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New hydraulic fracturing rules proposed

May 17, 2013|By W.J. Hennigan
  • Workers tend to a well head at a hydraulic fracturing operation in Rifle, Colo.
Workers tend to a well head at a hydraulic fracturing operation in Rifle,… (Brennan Linsley / Associated…)

Hydraulic fracturing, the process that involves shooting millions of gallons of water, sand and chemicals underground to crack shale formations and unlock oil and gas, would become more difficult under new rules proposed by the Interior Department.

As The Times reported, the government on Thursday proposed new rules to regulate “fracking” on federal land. The process has been criticized for being environmentally unsafe; critics want to know what chemicals are being injected, and they want to ensure that air and water supplies are protected. Companies involved in the work have resisted disclosing what chemicals they use.

The Interior Department said its proposal maintains three main components from an initial draft -- “requiring operators to disclose the chemicals they use in fracturing activities on public lands; improving assurances of well-bore integrity to verify that fluids used during fracturing operations are not contaminating groundwater; and confirming that oil and gas operators have a water management plan in place for handling fluids that flow back to the surface.”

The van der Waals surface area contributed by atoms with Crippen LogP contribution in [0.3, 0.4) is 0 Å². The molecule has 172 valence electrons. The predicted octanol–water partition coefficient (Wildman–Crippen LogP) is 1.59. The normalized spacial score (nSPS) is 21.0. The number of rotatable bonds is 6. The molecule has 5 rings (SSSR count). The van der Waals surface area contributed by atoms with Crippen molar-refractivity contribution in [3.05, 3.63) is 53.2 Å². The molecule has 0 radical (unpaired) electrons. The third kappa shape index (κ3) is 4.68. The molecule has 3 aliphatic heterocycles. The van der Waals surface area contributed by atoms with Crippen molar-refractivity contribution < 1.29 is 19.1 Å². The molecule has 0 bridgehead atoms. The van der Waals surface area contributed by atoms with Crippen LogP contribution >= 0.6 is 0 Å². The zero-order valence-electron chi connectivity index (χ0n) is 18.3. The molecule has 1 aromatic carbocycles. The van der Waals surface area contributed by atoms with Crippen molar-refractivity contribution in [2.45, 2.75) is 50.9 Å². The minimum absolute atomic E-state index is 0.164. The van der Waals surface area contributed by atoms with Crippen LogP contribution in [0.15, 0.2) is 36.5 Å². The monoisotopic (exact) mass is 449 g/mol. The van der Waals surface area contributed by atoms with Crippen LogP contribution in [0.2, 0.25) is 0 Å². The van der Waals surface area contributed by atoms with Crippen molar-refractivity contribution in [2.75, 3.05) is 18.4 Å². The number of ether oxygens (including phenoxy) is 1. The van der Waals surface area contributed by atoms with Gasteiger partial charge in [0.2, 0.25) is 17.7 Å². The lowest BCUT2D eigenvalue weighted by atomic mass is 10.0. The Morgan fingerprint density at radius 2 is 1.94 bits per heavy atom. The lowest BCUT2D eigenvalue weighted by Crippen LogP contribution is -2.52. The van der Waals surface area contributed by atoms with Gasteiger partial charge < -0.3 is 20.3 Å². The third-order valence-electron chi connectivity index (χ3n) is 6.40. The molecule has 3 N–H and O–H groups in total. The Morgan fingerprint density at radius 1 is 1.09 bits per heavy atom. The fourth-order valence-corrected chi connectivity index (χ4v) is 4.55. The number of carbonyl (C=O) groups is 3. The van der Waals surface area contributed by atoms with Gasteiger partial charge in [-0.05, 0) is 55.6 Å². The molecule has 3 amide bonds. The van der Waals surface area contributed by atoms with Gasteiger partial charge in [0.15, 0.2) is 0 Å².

Interior Secretary Sally Jewell said in a statement: “As the President has made clear, this administration’s priority is to continue to expand safe and responsible domestic energy production. In line with that goal, we are proposing some commonsense updates that increase safety while also providing flexibility and facilitating coordination with states and tribes.”

The Natural Resources Defense Council, an environmental group, said the draft rules don’t go far enough and would leave drinking water supplies for millions of Americans at risk.

“These rules protect industry, not people,” said the group’s president, Frances Beinecke. “With fracking already moving full steam ahead on federal lands, we need protective ground rules for communities and the environment. Instead, this draft is a blueprint for business-as-usual industrialization of our landscapes.”


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